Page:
BANGKOK — Suthep Thaugsuban has been a lot of things in recent years: Democrat MP, street protest leader, monk and, most recently, head of a charity. But there’s one career he said he would never take up again: politician.
On Tuesday the 68 year old put to rest speculation that he was on the verge of announcing pro-junta a political party, insisting that he’s done with parliamentary politics for the rest of his life but remains loyal to the military regime.
“I will not run in election for a Member of Parliament seat. I do want any political office. I will not join any government with anyone. I will not be a prime minister, not a deputy prime minister, not a minister,” Suthep told reporters. “I will not even be an executive of any party.”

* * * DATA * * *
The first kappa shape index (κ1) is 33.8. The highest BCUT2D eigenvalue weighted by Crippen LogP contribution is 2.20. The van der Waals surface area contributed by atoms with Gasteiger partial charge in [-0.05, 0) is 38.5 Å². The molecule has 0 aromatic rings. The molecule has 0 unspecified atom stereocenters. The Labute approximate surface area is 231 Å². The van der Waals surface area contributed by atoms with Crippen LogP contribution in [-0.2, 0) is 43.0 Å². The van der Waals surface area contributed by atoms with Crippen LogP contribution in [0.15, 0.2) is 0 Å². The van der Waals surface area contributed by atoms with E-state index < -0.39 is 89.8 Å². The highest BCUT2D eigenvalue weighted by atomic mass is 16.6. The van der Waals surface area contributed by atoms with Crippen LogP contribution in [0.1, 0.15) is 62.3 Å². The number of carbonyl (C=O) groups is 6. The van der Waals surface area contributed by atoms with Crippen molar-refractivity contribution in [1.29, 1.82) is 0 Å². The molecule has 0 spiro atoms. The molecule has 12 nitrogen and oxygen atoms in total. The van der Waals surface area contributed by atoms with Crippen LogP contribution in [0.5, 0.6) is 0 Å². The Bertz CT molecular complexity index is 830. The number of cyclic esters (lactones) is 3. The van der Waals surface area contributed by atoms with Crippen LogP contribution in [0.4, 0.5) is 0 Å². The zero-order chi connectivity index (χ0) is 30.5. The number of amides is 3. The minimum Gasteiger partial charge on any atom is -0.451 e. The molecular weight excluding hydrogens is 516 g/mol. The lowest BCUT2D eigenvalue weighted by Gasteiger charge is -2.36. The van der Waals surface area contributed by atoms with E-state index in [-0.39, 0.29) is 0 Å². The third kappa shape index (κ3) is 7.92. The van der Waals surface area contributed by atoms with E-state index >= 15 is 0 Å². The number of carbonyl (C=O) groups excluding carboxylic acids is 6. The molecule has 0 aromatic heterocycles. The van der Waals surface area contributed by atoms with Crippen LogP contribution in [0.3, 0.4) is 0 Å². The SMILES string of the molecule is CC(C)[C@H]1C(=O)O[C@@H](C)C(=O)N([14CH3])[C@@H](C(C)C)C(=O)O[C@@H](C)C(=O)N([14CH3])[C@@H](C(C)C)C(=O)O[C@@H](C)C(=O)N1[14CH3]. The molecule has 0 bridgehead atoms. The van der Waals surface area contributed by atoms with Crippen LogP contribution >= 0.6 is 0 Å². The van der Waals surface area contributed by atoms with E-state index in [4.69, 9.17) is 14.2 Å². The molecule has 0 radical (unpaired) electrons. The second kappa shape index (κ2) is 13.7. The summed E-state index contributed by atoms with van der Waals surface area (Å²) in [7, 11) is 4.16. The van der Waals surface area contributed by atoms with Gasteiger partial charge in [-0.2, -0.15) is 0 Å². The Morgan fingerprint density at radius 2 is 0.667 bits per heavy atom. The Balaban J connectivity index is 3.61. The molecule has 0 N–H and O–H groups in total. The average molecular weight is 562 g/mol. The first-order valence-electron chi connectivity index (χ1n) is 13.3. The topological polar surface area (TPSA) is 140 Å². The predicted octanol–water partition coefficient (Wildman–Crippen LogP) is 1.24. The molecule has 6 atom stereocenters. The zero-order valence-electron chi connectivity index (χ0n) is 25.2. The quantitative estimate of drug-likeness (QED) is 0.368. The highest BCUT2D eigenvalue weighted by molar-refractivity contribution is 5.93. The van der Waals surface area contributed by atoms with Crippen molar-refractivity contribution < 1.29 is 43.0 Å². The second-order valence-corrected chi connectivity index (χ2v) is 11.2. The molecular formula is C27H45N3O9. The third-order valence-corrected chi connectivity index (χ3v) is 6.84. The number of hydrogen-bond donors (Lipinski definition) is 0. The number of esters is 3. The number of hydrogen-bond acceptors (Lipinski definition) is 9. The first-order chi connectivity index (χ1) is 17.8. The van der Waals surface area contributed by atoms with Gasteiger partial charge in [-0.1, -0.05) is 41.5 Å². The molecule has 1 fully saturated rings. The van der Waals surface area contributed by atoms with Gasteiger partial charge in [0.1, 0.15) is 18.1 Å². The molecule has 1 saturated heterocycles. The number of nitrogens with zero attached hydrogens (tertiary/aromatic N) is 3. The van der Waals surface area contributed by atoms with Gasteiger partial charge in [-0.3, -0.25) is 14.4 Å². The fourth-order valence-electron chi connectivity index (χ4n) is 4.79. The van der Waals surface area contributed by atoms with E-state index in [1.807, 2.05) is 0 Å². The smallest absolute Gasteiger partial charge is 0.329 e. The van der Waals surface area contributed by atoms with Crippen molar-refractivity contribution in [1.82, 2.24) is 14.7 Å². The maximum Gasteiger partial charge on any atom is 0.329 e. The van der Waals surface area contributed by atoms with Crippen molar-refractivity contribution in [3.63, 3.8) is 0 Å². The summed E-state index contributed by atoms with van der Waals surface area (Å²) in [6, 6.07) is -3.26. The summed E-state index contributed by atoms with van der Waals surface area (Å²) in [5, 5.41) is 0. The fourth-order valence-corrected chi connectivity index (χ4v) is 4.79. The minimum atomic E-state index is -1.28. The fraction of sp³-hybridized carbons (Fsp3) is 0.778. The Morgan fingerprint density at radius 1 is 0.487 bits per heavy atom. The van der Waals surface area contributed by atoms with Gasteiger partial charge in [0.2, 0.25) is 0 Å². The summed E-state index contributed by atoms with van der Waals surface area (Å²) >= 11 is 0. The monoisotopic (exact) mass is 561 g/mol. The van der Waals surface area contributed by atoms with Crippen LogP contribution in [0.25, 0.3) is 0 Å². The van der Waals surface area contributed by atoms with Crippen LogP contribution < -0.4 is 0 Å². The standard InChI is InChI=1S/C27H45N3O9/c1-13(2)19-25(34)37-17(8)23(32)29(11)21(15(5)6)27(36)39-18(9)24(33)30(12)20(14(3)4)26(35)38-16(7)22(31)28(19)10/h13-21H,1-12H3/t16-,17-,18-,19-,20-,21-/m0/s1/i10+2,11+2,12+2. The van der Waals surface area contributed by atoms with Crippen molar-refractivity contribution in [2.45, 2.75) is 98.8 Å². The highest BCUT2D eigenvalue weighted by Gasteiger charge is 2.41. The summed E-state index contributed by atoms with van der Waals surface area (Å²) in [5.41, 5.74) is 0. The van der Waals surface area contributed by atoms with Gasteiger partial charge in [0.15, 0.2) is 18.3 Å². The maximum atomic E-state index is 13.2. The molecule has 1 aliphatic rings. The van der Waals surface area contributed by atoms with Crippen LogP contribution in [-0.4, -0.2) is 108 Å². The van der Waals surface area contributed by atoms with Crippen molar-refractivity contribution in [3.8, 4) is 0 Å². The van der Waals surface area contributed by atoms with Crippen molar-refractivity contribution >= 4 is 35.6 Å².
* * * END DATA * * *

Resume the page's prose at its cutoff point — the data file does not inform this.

Suthep, a divisive figure with a long history in Thai power politics, said he’s approaching the last stage of his life – he confided that he wishes to die by 80, as the Buddha did – and wants to spend his remaining years heading his charity foundation.
“For the rest of my life, I will dedicate it to serving the monarchy, the holy religion and the people in any way I can,” Suthep said. “I will not return to politics.”
He added that he remains a supporter of junta chairman Prayuth Chan-ocha as the country leader and reiterated his support for “reforms” to be implemented before the next election, which has been postponed to take place in February 2019.
Suthep spoke after a court found him not guilty of defaming his political rivals, Redshirt leaders Jatuporn Prompan and Nattawut Saikua, in 2011. Suthep at the time accused the group of engineering arson attacks on state buildings during a political unrest a year earlier.